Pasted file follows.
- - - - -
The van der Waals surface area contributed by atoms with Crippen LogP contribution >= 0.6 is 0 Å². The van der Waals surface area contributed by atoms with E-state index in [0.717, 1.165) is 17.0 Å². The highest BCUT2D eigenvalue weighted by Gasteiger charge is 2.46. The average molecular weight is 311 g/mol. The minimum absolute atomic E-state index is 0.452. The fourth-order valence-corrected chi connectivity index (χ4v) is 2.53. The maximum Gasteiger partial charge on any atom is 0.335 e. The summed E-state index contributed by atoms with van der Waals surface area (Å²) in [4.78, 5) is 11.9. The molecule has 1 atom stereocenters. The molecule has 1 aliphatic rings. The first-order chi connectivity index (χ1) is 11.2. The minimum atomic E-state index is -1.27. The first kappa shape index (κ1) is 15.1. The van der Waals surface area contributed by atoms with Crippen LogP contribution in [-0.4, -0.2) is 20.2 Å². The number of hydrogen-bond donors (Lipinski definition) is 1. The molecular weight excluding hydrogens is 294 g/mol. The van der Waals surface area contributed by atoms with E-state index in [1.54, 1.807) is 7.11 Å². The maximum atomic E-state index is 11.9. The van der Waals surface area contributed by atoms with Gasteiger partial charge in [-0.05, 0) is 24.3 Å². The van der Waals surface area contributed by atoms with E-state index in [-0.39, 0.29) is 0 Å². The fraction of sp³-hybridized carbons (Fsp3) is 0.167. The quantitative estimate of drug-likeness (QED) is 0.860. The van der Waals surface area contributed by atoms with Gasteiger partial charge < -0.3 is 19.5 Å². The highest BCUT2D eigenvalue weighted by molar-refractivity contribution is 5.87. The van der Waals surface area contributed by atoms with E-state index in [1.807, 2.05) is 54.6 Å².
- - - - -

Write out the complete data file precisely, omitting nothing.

The van der Waals surface area contributed by atoms with Crippen LogP contribution >= 0.6 is 0 Å². The van der Waals surface area contributed by atoms with E-state index in [0.717, 1.165) is 17.0 Å². The highest BCUT2D eigenvalue weighted by Gasteiger charge is 2.46. The average molecular weight is 311 g/mol. The minimum absolute atomic E-state index is 0.452. The fourth-order valence-corrected chi connectivity index (χ4v) is 2.53. The maximum Gasteiger partial charge on any atom is 0.335 e. The summed E-state index contributed by atoms with van der Waals surface area (Å²) in [4.78, 5) is 11.9. The molecule has 1 atom stereocenters. The molecule has 1 aliphatic rings. The first-order chi connectivity index (χ1) is 11.2. The minimum atomic E-state index is -1.27. The first kappa shape index (κ1) is 15.1. The van der Waals surface area contributed by atoms with Crippen LogP contribution in [-0.4, -0.2) is 20.2 Å². The number of hydrogen-bond donors (Lipinski definition) is 1. The molecular weight excluding hydrogens is 294 g/mol. The van der Waals surface area contributed by atoms with E-state index in [1.54, 1.807) is 7.11 Å². The maximum atomic E-state index is 11.9. The van der Waals surface area contributed by atoms with Gasteiger partial charge in [-0.05, 0) is 24.3 Å². The van der Waals surface area contributed by atoms with E-state index in [-0.39, 0.29) is 0 Å². The fraction of sp³-hybridized carbons (Fsp3) is 0.167. The quantitative estimate of drug-likeness (QED) is 0.860. The van der Waals surface area contributed by atoms with Gasteiger partial charge < -0.3 is 19.5 Å². The highest BCUT2D eigenvalue weighted by molar-refractivity contribution is 5.87. The van der Waals surface area contributed by atoms with E-state index in [1.807, 2.05) is 54.6 Å².